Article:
See Also
Saadat Hasan Manto

She tried to find sexy in the mirror. But no matter which way she turned, all she saw was a 37-year-old woman, the mother of two children, one of whom was a teenager. Such a person could never be sexy.

Even as a young girl, she knew that she was remarkably plain. Her features and figure had never been extraordinary. By nature, she couldn’t act sexy. She could never bat her eyelids or pout the way some of her classmates did at boys. On the whole, she was a bit reserved with the opposite sex. And this shyness was never seen as a tease but rather as a sign of aloofness. In all her years, no person had ever complimented or complained about her looks. And that included herself.

The next day, after a bath, she traced the word on the fogged-up mirror. When the mist disappeared, she couldn’t find it. During the day in the library, she thought about the incident repeatedly. She paused and replayed it in her mind over and over again like a cassette. Could he have it for someone else? But she knew he had meant it for her, for no one else but her. Deep in her ear. And if he had found ‘sexy’ in her, why couldn’t she?

New Writing Vol. 3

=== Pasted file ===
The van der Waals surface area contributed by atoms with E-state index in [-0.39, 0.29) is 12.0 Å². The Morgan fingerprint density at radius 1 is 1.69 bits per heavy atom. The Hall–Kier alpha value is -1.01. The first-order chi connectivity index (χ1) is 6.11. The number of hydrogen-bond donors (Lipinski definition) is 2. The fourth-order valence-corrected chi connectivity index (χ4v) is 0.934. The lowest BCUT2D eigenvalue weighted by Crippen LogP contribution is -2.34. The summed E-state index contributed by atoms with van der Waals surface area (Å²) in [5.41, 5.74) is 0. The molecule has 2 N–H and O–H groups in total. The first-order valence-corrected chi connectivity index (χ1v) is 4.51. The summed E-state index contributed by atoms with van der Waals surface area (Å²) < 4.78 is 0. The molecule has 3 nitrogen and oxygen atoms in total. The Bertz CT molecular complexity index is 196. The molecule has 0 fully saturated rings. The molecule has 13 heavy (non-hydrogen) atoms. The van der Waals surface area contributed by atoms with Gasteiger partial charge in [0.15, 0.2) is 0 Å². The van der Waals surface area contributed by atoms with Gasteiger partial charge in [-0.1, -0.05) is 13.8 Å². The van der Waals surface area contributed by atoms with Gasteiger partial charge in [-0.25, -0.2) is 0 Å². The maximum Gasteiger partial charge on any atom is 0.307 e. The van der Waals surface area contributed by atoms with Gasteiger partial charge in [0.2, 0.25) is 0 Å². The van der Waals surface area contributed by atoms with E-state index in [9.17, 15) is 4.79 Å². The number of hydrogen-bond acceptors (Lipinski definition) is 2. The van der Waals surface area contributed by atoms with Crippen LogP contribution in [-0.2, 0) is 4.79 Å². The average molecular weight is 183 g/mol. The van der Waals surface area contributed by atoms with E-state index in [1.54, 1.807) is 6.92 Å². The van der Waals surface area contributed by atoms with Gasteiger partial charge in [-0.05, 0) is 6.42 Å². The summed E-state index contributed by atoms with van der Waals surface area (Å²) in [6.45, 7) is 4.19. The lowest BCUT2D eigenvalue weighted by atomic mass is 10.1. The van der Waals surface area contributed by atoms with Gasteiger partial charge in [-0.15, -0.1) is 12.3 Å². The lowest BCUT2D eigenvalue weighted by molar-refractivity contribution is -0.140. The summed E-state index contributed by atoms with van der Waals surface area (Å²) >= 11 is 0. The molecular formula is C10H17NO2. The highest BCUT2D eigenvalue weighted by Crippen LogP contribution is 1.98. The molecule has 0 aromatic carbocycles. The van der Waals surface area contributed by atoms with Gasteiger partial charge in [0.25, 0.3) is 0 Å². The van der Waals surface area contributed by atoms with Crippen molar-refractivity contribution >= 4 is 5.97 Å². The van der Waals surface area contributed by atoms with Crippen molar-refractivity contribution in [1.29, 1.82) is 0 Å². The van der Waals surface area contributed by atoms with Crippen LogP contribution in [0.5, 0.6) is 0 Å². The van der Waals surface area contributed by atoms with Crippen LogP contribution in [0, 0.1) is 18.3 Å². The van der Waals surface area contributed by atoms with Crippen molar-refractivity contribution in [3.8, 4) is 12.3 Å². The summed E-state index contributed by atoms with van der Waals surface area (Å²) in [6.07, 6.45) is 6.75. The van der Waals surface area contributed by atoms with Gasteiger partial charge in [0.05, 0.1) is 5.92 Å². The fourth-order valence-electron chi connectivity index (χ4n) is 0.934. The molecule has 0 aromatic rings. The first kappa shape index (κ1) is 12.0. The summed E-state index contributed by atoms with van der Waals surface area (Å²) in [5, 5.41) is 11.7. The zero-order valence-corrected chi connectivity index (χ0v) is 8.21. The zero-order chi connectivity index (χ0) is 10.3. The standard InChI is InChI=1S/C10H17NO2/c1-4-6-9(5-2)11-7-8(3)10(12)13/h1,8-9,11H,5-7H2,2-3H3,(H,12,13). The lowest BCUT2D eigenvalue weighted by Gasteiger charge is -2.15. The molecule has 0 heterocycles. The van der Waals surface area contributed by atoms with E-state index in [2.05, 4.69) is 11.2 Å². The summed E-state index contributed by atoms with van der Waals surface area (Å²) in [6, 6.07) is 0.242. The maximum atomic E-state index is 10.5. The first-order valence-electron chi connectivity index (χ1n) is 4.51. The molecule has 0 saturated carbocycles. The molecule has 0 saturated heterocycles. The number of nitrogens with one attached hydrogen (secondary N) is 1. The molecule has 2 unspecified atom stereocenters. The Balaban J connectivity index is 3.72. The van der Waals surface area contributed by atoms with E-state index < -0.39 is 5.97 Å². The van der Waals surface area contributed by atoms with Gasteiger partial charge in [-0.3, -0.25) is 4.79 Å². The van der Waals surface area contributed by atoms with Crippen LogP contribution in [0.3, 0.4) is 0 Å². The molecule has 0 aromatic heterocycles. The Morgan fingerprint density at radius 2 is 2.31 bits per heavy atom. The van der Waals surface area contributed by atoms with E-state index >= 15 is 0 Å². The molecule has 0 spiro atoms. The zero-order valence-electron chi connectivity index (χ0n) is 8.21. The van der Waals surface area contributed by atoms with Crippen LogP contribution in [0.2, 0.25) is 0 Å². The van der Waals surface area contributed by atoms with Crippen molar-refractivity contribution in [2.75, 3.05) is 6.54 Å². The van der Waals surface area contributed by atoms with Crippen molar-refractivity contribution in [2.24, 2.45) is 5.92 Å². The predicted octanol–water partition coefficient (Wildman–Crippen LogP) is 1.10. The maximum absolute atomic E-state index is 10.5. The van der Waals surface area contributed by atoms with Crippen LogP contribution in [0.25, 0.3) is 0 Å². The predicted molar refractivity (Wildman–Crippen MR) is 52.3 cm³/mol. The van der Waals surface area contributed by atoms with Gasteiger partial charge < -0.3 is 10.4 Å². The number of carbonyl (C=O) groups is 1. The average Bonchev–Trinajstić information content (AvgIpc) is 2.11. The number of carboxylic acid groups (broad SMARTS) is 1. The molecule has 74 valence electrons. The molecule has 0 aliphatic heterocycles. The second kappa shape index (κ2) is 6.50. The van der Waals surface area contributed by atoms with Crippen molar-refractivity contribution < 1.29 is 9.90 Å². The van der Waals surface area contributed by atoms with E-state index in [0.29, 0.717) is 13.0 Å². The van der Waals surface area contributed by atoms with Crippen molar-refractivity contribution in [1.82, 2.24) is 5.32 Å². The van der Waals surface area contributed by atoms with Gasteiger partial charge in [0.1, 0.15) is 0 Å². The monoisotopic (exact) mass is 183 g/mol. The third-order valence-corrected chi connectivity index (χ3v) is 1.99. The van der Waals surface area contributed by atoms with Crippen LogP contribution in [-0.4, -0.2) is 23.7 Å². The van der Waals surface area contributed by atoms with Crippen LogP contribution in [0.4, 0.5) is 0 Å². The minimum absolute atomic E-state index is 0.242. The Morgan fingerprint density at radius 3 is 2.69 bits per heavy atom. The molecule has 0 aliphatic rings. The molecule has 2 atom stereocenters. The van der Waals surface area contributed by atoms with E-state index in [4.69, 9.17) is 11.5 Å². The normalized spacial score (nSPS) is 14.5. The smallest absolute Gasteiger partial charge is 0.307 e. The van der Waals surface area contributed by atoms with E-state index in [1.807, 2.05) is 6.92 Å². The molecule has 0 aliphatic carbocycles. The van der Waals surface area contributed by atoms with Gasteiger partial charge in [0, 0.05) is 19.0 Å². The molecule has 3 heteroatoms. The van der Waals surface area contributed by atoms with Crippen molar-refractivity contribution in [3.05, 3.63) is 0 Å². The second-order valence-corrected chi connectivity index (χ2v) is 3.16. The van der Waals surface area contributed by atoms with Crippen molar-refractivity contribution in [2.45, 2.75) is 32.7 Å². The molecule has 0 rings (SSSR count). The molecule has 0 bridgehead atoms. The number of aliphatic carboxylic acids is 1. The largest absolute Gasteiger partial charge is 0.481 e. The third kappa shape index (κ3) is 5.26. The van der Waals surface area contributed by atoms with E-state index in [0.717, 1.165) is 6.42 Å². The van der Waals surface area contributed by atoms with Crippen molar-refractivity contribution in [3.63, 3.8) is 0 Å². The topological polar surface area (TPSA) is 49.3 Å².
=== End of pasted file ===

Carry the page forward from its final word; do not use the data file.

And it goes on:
If she ever found the man again she would have loved to ask him what he found sexy. But she knew she never would. By the weekend, she picked up the courage to ask her husband. He was sitting at her feet as she massaged coconut oil in his hair. Between the strokes and his recounting the week that had gone by in office—more for himself than her—she blurted out the tale to him. He was shaken and visibly upset. He cursed the times and promptly called their teenage daughter and instructed her to be careful while using public transport and forbade her from staying out after dark. The girl in return assured him that she always travelled in a large group with friends and she knew how to handle anyone who acted fresh with her. Satisfied with his daughter’s confidence her husband went back to his office soliloquy, altogether missing the point and leaving her silently screaming, “Me, but what about me?”